Image via ELM Action Fund
When I heard that two former Massachusetts governors — Michael Dukakis and Bill Weld — are both pushing for a North-South Rail Link between North Station and South Station in downtown Boston, my first reaction was, “I guess they didn’t get my memo.”
The “memo” in question was my March 7, 2014 Open Media Boston editorial, in which I criticized a proposed “remediation strategy” by various local think tanks and officials in response to the negative effects of global warming over the next few decades. Said strategy largely involves ignoring the magnitude of the existential crisis facing Boston (and the planet), and sort of squirreling around its edges rather than tackling it head on while there’s still time to do so.
One of my key points was that even level-headed climate scientists are predicting a significant amount of sea level rise by 2100. Couple that with Boston getting slammed by ever more frequent “super storms,” and the net result of these linked disasters makes it a virtual certainty that Boston’s floodplain — which includes much of our present downtown area — will be reclaimed occasionally, and eventually permanently, by the Atlantic Ocean.
Funny thing about tunnels like the proposed North-South Rail Link, and about our famously sketchy Big Dig tunnels … they don’t work if they’re flooded. Much like New York’s subway system didn’t work after Hurricane Sandy.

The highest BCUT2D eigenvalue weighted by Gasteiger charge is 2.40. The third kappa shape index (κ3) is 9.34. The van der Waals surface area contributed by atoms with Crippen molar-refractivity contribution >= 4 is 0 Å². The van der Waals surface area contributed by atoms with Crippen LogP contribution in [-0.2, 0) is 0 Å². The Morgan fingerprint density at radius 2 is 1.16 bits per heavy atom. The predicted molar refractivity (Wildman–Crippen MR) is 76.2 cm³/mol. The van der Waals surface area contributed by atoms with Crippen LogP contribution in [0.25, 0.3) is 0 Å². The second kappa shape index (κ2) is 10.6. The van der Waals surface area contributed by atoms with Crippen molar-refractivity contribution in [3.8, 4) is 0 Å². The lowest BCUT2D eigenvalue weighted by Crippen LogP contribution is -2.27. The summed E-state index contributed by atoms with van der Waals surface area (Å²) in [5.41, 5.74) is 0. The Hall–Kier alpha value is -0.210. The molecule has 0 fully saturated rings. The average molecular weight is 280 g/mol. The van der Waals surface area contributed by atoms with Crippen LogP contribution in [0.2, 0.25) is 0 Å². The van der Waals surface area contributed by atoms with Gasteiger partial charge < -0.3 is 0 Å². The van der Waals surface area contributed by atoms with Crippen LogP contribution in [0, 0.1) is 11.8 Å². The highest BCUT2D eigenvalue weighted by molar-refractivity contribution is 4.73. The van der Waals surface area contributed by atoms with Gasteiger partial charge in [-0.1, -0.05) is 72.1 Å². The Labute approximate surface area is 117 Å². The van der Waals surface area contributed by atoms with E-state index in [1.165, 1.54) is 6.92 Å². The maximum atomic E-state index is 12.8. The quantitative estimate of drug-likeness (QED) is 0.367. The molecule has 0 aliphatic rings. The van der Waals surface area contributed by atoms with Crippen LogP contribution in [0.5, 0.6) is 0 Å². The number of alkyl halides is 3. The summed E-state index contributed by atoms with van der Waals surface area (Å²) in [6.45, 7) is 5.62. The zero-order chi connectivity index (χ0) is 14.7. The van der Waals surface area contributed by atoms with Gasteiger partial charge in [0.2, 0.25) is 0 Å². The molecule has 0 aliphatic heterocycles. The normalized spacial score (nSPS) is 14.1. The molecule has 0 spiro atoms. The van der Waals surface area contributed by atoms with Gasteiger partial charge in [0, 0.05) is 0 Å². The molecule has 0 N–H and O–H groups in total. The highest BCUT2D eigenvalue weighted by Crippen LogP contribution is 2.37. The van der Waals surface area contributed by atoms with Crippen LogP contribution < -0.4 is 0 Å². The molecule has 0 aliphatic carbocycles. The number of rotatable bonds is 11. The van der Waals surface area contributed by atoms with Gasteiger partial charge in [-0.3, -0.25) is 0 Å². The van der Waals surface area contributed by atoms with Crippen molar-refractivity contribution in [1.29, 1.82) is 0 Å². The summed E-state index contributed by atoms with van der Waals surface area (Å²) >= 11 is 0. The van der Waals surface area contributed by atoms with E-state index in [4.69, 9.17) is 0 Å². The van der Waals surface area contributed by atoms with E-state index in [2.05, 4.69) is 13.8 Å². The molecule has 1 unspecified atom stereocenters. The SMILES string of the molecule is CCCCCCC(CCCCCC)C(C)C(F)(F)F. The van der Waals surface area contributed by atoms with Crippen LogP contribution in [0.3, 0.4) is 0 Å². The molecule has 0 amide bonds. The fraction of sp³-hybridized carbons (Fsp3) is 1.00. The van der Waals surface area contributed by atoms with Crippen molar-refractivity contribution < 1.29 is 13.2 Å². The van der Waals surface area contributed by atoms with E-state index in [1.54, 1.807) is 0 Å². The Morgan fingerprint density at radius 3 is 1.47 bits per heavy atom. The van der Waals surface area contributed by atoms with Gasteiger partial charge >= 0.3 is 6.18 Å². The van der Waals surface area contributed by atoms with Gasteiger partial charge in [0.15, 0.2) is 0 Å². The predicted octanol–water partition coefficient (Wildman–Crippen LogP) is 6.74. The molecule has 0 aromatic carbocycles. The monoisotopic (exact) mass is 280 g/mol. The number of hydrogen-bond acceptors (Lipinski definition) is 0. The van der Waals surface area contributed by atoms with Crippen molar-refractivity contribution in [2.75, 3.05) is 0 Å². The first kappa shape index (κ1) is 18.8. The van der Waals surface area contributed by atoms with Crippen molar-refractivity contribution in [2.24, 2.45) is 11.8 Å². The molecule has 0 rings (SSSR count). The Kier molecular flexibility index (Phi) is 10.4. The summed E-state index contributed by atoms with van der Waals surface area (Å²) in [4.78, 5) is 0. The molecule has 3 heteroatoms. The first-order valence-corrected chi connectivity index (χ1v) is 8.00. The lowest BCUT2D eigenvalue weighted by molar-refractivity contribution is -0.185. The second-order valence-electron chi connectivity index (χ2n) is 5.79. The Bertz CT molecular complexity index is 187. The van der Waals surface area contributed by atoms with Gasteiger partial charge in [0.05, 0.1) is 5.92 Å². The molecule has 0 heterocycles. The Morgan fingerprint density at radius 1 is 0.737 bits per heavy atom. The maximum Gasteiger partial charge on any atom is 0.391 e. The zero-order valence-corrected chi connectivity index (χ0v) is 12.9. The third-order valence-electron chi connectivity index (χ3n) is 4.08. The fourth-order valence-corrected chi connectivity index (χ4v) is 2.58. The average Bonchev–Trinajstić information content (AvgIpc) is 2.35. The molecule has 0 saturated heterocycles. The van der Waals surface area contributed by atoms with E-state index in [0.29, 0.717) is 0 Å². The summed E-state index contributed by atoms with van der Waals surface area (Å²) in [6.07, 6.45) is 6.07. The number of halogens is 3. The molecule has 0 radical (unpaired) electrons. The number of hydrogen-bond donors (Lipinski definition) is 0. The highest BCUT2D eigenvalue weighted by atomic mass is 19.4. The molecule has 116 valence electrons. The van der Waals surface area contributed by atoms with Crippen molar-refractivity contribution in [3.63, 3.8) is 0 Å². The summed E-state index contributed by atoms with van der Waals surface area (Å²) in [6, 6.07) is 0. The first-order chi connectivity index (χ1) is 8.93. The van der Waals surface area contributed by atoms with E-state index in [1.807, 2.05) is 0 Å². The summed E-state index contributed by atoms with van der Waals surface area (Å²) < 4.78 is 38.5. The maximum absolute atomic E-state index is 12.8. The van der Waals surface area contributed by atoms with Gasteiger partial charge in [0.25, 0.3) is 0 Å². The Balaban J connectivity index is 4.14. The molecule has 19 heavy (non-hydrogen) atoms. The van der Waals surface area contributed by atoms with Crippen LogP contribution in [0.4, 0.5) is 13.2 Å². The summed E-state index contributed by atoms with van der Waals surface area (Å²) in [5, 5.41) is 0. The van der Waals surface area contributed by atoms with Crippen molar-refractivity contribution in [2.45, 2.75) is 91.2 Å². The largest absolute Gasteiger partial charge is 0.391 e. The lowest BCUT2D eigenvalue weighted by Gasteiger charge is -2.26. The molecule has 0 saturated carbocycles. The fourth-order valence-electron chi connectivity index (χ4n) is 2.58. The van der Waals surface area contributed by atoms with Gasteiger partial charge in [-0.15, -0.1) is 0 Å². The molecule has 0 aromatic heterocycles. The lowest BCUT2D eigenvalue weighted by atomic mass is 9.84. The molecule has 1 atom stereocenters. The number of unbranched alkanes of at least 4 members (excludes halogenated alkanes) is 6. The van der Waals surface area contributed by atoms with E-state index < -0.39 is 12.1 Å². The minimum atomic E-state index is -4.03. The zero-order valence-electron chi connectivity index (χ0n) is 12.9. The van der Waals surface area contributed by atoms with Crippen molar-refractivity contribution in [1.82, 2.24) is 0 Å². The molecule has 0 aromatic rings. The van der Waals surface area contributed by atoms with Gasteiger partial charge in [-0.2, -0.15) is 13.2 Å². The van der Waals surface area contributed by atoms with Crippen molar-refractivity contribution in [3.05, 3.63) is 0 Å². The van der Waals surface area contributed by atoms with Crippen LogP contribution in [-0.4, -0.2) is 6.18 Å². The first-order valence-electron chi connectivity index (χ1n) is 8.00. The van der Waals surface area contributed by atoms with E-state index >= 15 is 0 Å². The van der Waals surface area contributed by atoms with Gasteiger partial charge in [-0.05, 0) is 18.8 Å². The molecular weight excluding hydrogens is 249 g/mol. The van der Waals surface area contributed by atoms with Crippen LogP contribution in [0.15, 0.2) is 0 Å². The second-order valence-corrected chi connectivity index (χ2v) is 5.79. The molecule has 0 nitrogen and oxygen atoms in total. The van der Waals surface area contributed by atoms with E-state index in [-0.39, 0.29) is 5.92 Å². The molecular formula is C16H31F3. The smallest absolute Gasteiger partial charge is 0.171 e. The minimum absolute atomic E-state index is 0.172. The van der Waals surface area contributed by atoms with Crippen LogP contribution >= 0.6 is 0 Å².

So proposing any major infrastructure projects — let alone a rail tunnel — on a known floodplain in the age of global warming is a laughably bad idea. Especially when Boston has no real plan to slow the inevitable flooding of low-lying areas. And stopping the flooding is probably beyond our current technology, or any technology we are likely to develop in the coming decades.
But slowing the effects of rising oceans long enough to move key Boston infrastructure to higher ground by pursuing a “strategic retreat” strategy is possible (using tactics like our own version of Holland’s famous dike system). Unless global warming’s other negative impacts render our region uninhabitable within the lifetime of the current generation of children. In which case all bets will be off for our fair city anyway.
Assuming we don’t end up facing one of the absolute worst case scenarios, the best course of action that Boston regional planners and politicians can take going forward is to start strategic retreat projects immediately, avoid building anything significant near the harbor, and gradually develop the hills around the city as the new Boston. Starting with transportation hubs on that higher ground. That’s where the big money needs to go. To the projects that will help our city survive. Not to the rail link that should have been built decades ago.
Check out the full version of this column on Medium at: https://medium.com/apparent-horizon/.
Apparent Horizon is the first column syndicated by the Boston Institute for Nonprofit Journalism. Jason Pramas is BINJ network director and a professor of critical media, visual art and political economy at the Global Center for Advanced Studies.
Copyright 2015 Jason Pramas. Licensed for use by the Boston Institute for Nonprofit Journalism and media outlets in its network.